ARI SHAPIRO, HOST:
Here in Washington, D.C., the license plates say end taxation without representation. Even though the District of Columbia has more residents than Vermont or Wyoming, people who live here don't have anyone voting for their interests on the floor of the House or the Senate. This week, a bill to change that by making D.C. the 51st state will get a vote in the House. It's the first such vote in almost 30 years, and it's likely to pass the House for the first time ever.
Eleanor Holmes Norton has been D.C.'s nonvoting delegate in Congress for almost 30 years, and she joins us now from Capitol Hill. Thank you for being here.
ELEANOR HOLMES NORTON: Pleasure to be with you.
SHAPIRO: The last time the U.S. added a state was Hawaii in 1959. So tell us why you think this long dry spell should end with the addition of Washington, D.C.
NORTON: The nation's capital would be the only American jurisdiction whose residents do not have full voting rights and where the Congress of the United States can interfere at will with their local jurisdiction. We have been in existence for 219 years but the last to get full and equal rights with other American citizens.
SHAPIRO: There are compromise proposals. I mean, there's one that would give D.C. representation as part of Maryland, and that idea has the support of some Republicans. Would you ever settle for something less than full statehood that might have a greater chance of passing, particularly in a Republican-controlled Senate?
NORTON: No, we wouldn't support that. This has been an independent jurisdiction of sorts for 219 years, and the residents have already voted to become the 51st state. So we do not wish to become part of another state. And if I may say so, there's only been one vote in Maryland, and 53% of the people in a poll said they didn't want the District to be part of Maryland. And I think the reason they said that is because Maryland has only one big city now, and that is Baltimore. Imagine what would be the case if it had two.
SHAPIRO: D.C. overwhelmingly votes Democratic, and Republicans say this is just a push to get two more Democratic votes in the Senate. What do you say to them?
NORTON: Well, I say to them that it is certainly true that, like most big cities, the city votes Democratic. But if we look at what is happening in the Congress today, the Senate itself is likely to change from Republican to Democratic in the next election. At least, that's what the polls are showing now. That could change, but it certainly...
SHAPIRO: Some people would disagree with that, but that's certainly what you're hoping for. Please go on.
NORTON: I'm now saying here in late June what the polls are showing. The polls are showing that there could be a huge change in the Senate. By the way, the polls are also showing that there could be a huge change in the presidency as well. So we've got to take where we are, do the best we can with where we are. Almost nothing is happening in the Senate now, and yet there are many bills pending there. So I'm optimistic about the Senate. When we get through the House, we'll be more than halfway there.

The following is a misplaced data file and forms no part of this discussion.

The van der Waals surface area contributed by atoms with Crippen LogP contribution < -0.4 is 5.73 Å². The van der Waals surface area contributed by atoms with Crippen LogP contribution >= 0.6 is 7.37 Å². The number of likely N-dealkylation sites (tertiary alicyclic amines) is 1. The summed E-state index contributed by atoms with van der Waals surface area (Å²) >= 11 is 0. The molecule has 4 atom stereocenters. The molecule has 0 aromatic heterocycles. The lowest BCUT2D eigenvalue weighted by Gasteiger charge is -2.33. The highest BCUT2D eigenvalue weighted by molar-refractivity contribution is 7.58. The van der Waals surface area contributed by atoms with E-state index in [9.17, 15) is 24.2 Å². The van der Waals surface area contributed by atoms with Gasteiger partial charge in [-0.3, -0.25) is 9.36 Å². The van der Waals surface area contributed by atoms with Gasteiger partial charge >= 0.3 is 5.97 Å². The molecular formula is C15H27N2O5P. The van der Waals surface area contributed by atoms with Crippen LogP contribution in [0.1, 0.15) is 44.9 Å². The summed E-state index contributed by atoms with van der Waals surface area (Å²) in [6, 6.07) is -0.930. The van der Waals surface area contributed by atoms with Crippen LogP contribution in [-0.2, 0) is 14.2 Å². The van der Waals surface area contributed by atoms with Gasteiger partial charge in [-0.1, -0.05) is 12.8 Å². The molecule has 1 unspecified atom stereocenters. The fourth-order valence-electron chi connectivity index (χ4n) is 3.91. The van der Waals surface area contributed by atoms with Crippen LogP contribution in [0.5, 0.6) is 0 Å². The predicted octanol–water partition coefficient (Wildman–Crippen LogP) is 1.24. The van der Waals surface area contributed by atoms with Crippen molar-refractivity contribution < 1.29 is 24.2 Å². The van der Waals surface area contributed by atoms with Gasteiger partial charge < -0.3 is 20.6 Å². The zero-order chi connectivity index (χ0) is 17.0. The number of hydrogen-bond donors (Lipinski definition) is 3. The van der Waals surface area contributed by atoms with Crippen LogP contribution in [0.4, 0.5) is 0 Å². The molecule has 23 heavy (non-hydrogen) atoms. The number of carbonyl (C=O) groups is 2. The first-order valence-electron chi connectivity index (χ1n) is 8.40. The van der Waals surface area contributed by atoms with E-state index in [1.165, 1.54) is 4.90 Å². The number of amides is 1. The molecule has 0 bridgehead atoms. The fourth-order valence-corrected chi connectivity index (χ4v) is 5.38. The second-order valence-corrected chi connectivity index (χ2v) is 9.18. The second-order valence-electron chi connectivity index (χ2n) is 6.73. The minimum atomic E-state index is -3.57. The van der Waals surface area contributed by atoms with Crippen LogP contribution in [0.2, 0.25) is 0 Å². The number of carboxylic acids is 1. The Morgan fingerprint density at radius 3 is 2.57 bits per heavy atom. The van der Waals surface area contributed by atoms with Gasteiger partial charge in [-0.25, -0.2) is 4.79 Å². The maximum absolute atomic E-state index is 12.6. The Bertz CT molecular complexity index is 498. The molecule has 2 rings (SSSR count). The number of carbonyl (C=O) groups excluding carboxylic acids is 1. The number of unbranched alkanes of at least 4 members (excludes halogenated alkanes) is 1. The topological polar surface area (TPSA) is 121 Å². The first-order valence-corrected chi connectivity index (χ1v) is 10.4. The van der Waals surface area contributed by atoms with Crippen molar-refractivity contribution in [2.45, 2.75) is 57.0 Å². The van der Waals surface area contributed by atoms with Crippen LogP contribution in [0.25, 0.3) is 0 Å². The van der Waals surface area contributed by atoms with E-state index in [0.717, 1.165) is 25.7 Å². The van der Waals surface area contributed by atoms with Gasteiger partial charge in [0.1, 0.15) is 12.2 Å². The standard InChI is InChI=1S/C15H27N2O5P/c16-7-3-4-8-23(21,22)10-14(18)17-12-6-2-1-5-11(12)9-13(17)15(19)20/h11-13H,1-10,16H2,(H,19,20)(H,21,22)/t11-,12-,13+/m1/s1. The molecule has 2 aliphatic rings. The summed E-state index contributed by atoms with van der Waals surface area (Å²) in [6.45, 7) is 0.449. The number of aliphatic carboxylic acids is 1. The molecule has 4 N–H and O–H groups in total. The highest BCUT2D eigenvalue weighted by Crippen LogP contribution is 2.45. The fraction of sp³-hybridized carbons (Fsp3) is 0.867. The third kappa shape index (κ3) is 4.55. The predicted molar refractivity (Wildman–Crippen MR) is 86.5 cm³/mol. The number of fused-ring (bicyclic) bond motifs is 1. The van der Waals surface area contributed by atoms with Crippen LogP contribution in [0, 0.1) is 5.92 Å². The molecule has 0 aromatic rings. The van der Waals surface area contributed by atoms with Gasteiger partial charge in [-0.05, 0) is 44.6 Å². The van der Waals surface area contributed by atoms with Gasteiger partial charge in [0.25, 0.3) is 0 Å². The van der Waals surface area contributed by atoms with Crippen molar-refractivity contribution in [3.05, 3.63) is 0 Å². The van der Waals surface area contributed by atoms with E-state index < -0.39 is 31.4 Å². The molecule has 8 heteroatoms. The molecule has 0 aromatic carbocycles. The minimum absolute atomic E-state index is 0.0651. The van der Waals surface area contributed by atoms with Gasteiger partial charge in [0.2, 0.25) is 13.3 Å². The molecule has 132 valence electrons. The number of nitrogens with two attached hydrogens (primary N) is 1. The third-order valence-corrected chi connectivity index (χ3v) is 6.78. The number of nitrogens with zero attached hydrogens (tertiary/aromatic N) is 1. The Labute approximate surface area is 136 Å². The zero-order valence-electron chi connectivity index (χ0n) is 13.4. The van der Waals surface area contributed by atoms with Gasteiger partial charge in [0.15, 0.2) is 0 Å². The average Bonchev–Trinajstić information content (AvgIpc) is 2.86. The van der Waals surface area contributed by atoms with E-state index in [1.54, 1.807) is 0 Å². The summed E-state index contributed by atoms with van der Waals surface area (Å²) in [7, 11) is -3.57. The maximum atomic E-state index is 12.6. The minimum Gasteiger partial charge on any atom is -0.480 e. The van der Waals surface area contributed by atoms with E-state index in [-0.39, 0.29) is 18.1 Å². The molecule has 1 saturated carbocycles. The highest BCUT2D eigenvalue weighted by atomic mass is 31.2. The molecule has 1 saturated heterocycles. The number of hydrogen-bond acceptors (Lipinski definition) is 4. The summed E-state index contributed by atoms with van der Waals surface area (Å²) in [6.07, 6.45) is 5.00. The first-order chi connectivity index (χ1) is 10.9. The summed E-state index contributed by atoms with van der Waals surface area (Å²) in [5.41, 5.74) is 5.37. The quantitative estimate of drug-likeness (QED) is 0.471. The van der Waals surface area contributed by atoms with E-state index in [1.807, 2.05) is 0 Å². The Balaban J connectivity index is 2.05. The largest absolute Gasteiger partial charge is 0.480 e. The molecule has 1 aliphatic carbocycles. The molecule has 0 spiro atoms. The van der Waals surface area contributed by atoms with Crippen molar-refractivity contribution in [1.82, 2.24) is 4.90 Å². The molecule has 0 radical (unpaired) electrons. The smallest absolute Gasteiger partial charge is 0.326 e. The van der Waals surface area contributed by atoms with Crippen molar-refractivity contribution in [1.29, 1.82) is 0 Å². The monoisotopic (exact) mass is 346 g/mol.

SHAPIRO: If I could ask you to speak personally for a moment. You're a third-generation Washingtonian. You've represented the District since 1991. The last vote on statehood was in 1993, and it failed in the House. So what does this moment represent for you personally?
NORTON: Yeah, I got the first and only vote on statehood in my very first term in the Congress, and I was very pleased to get it then. And we got more votes, by the way, than we thought we would. It failed then because the House was dominated by southern Democrats who tended to be conservative on many issues. We were pleased to have them as Democrats, but we could not pass that bill during my first term. So times change, and they have changed remarkably. And they are ready now, it seems, certainly in the House, to make the District the 51st state.
SHAPIRO: If your grandparents, who were also D.C. residents, were alive to see this, what do you think they would think of it?
NORTON: Well, I particularly think about my great-grandfather, who walked away from slavery in Virginia, got as far as the District of Columbia, got to freedom but not to equality. And so when I think of this bill, at least for my family, I dedicate it to my great-grandfather Richard Holmes.
SHAPIRO: What a beautiful ending. That was really lovely.
NORTON: Appreciate it.
SHAPIRO: That's Congresswoman Eleanor Holmes Norton. She's served as the District of Columbia's non-voting delegate to the U.S. House of Representatives for almost 30 years. And this week, the House will vote on D.C. statehood for the first time in a generation.
(SOUNDBITE OF MUSIC)
NPR transcripts are created on a rush deadline by Verb8tm, Inc., an NPR contractor, and produced using a proprietary transcription process developed with NPR. This text may not be in its final form and may be updated or revised in the future. Accuracy and availability may vary. The authoritative record of NPR’s programming is the audio record.